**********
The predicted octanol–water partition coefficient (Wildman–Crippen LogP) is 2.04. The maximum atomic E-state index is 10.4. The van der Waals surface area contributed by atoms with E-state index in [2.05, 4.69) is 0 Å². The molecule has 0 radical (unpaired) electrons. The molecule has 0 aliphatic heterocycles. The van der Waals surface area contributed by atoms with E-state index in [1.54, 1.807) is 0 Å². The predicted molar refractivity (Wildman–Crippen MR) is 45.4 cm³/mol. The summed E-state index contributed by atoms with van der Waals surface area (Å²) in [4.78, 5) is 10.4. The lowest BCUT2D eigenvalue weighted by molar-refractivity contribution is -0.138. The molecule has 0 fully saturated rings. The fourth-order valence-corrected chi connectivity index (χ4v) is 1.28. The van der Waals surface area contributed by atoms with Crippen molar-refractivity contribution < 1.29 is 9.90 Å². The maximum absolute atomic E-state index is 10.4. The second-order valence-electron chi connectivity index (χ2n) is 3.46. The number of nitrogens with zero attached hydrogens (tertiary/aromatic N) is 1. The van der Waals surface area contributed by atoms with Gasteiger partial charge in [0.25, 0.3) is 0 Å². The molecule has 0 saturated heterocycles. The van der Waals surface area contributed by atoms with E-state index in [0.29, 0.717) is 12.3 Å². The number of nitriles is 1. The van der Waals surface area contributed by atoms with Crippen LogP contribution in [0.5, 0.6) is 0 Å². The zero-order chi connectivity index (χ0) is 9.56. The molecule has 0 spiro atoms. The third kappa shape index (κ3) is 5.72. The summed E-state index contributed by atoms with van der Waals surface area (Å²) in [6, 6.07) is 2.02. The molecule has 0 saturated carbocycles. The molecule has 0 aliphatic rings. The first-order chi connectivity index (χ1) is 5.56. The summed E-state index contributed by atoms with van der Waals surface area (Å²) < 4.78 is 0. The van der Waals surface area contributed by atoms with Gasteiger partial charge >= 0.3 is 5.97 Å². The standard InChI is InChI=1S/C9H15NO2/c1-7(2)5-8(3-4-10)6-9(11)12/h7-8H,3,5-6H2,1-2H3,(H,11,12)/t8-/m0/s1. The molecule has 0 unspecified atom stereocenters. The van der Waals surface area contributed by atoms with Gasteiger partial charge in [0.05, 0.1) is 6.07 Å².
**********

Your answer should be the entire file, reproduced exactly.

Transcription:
The predicted octanol–water partition coefficient (Wildman–Crippen LogP) is 2.04. The maximum atomic E-state index is 10.4. The van der Waals surface area contributed by atoms with E-state index in [2.05, 4.69) is 0 Å². The molecule has 0 radical (unpaired) electrons. The molecule has 0 aliphatic heterocycles. The van der Waals surface area contributed by atoms with E-state index in [1.54, 1.807) is 0 Å². The predicted molar refractivity (Wildman–Crippen MR) is 45.4 cm³/mol. The summed E-state index contributed by atoms with van der Waals surface area (Å²) in [4.78, 5) is 10.4. The lowest BCUT2D eigenvalue weighted by molar-refractivity contribution is -0.138. The molecule has 0 fully saturated rings. The fourth-order valence-corrected chi connectivity index (χ4v) is 1.28. The van der Waals surface area contributed by atoms with Crippen molar-refractivity contribution < 1.29 is 9.90 Å². The maximum absolute atomic E-state index is 10.4. The second-order valence-electron chi connectivity index (χ2n) is 3.46. The number of nitrogens with zero attached hydrogens (tertiary/aromatic N) is 1. The van der Waals surface area contributed by atoms with Gasteiger partial charge in [0.25, 0.3) is 0 Å². The molecule has 0 saturated heterocycles. The van der Waals surface area contributed by atoms with E-state index in [0.29, 0.717) is 12.3 Å². The number of nitriles is 1. The van der Waals surface area contributed by atoms with Crippen LogP contribution in [0.5, 0.6) is 0 Å². The zero-order chi connectivity index (χ0) is 9.56. The molecule has 0 spiro atoms. The third kappa shape index (κ3) is 5.72. The summed E-state index contributed by atoms with van der Waals surface area (Å²) in [6, 6.07) is 2.02. The molecule has 0 saturated carbocycles. The molecule has 0 aliphatic rings. The first-order chi connectivity index (χ1) is 5.56. The summed E-state index contributed by atoms with van der Waals surface area (Å²) < 4.78 is 0. The van der Waals surface area contributed by atoms with Gasteiger partial charge >= 0.3 is 5.97 Å². The standard InChI is InChI=1S/C9H15NO2/c1-7(2)5-8(3-4-10)6-9(11)12/h7-8H,3,5-6H2,1-2H3,(H,11,12)/t8-/m0/s1. The molecule has 0 unspecified atom stereocenters. The van der Waals surface area contributed by atoms with Gasteiger partial charge in [0.05, 0.1) is 6.07 Å².